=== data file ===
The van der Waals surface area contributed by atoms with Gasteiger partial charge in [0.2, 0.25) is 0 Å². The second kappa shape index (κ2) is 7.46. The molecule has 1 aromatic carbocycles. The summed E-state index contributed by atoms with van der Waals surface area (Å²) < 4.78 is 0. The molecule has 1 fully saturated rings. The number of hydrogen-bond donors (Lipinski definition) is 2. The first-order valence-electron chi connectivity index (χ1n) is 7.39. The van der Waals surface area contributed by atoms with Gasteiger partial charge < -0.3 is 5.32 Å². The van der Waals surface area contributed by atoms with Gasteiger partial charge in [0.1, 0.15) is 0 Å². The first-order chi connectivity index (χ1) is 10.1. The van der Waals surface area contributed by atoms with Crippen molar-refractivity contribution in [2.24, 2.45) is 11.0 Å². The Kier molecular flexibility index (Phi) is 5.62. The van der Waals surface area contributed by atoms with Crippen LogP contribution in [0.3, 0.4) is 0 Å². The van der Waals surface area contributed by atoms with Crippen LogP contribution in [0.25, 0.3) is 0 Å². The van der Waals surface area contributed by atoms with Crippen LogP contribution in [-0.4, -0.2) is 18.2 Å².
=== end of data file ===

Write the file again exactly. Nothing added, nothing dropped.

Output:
The van der Waals surface area contributed by atoms with Gasteiger partial charge in [0.2, 0.25) is 0 Å². The second kappa shape index (κ2) is 7.46. The molecule has 1 aromatic carbocycles. The summed E-state index contributed by atoms with van der Waals surface area (Å²) < 4.78 is 0. The molecule has 1 fully saturated rings. The number of hydrogen-bond donors (Lipinski definition) is 2. The first-order valence-electron chi connectivity index (χ1n) is 7.39. The van der Waals surface area contributed by atoms with Gasteiger partial charge < -0.3 is 5.32 Å². The van der Waals surface area contributed by atoms with Gasteiger partial charge in [0.1, 0.15) is 0 Å². The first-order chi connectivity index (χ1) is 10.1. The van der Waals surface area contributed by atoms with Crippen molar-refractivity contribution in [2.24, 2.45) is 11.0 Å². The Kier molecular flexibility index (Phi) is 5.62. The van der Waals surface area contributed by atoms with Crippen LogP contribution in [0.3, 0.4) is 0 Å². The van der Waals surface area contributed by atoms with Crippen LogP contribution in [0.25, 0.3) is 0 Å². The van der Waals surface area contributed by atoms with Crippen LogP contribution in [-0.4, -0.2) is 18.2 Å².